Select Davis/Davies Miscellany
accounts over the years:
- Saint David
- The David Family of Gwysaney
- William Davies the Golden Farmer
- The Davis Family in Massachusetts and Conncticut
- The Davis Homestead in North Providence,
- Ethel Davis, Loyalist in Nova Scotia
- William Davis the Wexford Pikemaker
founded was very strict. Besides praying
and celebrating masses, they cultivated the land and carried out many
feed themselves and the many pilgrims and travellers who needed
also fed and clothed the poor and needy.
1097 his monastic community
was attacked many times by raiders. However
it was of such note as both a religious and intellectual centre that
always there for its sustenance and maintenance. In
1090 the Welsh scholar Rhigyfarch wrote his
Latin Life of David, highlighting
David’s sanctity and thus beginning the almost cult-like status he
achieved. The present Cathedral at St.
Davids was begun
in 1181 and completed not long after.
The Davies Family of Gwysaney
Flintshire in north Wales claimed descent from Cynric
Efell, the son of Madog ap Maredudd (Prince of Powys)
the 13th century.
patronymic Davies name
was first assumed by John ap Davydd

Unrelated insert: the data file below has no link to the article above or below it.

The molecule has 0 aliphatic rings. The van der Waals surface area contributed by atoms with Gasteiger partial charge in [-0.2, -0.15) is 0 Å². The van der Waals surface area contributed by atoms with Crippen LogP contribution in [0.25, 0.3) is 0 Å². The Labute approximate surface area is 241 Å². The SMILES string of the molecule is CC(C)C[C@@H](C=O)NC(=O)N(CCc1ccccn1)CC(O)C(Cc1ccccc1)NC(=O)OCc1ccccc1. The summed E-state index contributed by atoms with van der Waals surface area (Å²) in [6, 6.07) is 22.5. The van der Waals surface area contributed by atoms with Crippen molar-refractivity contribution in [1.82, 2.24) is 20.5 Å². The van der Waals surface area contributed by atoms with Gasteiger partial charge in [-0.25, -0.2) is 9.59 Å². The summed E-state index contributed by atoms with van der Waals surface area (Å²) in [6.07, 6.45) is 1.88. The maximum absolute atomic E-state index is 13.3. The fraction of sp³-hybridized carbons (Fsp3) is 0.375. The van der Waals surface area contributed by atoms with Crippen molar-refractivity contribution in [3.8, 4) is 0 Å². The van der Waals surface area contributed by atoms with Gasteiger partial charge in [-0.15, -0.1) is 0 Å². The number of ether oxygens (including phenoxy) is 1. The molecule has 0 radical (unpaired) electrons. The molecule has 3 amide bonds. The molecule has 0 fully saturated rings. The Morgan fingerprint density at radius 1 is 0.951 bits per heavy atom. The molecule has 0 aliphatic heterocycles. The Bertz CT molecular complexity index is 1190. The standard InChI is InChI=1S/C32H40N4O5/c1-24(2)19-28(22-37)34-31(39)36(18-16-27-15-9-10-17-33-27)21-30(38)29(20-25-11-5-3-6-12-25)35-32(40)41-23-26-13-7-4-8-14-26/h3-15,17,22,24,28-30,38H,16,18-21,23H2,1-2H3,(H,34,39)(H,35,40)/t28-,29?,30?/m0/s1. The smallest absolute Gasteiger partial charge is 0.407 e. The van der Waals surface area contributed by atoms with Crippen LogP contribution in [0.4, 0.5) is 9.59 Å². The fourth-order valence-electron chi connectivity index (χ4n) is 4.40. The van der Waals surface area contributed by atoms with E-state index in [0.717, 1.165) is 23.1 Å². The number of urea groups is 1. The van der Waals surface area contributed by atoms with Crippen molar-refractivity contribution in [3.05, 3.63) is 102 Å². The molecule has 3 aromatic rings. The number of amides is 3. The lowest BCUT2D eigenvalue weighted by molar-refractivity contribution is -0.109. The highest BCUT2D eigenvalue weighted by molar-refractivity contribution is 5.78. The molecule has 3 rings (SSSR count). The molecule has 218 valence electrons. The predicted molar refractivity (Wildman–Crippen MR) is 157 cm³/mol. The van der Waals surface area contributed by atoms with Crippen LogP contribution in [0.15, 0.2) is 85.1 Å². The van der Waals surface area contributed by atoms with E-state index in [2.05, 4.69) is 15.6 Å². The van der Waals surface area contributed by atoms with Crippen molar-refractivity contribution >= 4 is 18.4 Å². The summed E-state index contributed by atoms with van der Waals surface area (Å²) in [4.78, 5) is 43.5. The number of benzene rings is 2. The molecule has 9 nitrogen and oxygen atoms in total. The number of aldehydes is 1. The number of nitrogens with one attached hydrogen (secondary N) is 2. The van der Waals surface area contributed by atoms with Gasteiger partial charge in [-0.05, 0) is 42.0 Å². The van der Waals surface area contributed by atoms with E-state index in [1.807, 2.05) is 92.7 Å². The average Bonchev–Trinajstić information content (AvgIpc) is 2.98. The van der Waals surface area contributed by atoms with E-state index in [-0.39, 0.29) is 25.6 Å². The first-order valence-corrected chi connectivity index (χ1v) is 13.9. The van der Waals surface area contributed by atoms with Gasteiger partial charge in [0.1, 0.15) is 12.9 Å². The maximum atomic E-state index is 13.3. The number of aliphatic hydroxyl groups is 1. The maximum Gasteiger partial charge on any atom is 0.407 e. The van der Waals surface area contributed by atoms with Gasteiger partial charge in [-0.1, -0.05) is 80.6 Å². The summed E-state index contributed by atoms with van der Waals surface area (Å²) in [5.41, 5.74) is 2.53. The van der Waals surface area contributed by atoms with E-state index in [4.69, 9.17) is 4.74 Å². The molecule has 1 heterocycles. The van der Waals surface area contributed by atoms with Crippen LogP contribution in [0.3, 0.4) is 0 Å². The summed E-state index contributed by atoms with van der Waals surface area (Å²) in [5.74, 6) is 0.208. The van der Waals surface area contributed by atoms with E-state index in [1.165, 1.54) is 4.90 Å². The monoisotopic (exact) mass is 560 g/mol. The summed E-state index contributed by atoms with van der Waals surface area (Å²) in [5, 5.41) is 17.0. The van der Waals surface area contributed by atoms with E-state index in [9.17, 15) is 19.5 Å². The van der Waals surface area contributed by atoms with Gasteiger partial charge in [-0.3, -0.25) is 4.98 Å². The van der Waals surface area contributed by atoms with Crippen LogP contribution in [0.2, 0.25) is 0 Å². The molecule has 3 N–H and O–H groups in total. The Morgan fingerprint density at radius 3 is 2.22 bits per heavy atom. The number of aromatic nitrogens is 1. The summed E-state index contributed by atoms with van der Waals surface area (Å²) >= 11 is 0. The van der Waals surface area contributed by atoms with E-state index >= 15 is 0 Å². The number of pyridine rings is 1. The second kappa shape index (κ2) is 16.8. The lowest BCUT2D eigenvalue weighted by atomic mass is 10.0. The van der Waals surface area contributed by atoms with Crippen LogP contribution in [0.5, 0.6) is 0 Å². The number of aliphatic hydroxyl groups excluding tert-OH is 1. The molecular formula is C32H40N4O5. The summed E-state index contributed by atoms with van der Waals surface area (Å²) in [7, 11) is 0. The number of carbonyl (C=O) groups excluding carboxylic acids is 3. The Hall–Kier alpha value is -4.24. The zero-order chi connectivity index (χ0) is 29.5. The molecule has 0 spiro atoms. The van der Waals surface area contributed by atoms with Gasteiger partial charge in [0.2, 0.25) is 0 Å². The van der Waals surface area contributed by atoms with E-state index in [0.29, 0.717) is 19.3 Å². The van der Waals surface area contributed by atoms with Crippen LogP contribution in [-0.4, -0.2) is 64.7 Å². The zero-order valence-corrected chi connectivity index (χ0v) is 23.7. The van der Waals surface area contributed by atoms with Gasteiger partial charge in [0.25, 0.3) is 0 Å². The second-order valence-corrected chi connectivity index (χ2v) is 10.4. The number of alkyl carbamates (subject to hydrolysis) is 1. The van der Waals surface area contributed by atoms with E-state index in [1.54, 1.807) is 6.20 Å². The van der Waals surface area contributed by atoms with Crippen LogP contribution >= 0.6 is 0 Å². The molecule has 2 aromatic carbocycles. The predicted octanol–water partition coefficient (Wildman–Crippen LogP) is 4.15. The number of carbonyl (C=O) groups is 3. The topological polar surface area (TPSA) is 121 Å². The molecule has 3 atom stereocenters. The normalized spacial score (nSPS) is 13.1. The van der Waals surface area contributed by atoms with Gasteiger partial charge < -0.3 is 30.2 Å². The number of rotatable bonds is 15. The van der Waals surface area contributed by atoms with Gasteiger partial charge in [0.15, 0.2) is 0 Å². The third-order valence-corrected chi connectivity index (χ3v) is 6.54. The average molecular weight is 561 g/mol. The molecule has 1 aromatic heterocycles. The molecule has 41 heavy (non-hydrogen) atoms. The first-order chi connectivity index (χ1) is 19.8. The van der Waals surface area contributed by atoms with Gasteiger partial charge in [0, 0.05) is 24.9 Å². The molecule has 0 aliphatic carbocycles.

in the 1550’s. His son Robert Davies obtained
from the College of Heralds a confirmation
family arms in 1581; and his son Thomas was
a lieutenant-colonel for Charles I and constable of Hawarden
castle. Thomas later fought on the
for the King of Denmark.
stayed at home in Flintshire. Robert
Davies married Anne Mutton in 1631 at the tender age of 15 and through
inherited the Llanerch Park estate. The
male line of this family ended in 1785.
William Davies the Golden Farmer
Davies was born in Wrexham in 1627, but removed
himself in early life to Gloucestershire where he married the daughter
wealthy innkeeper and had by her 18 children.
Later he and his family settled down in Bagshot on the Surrey-Berkshire
border where he was, by all accounts, a successful farmer.
But he used this trade as a cloak. For
he had early taken to the road and robbed
persons returning from cattle fairs or travelling to pay rent, mainly
Bagshot Heath. He allegedly took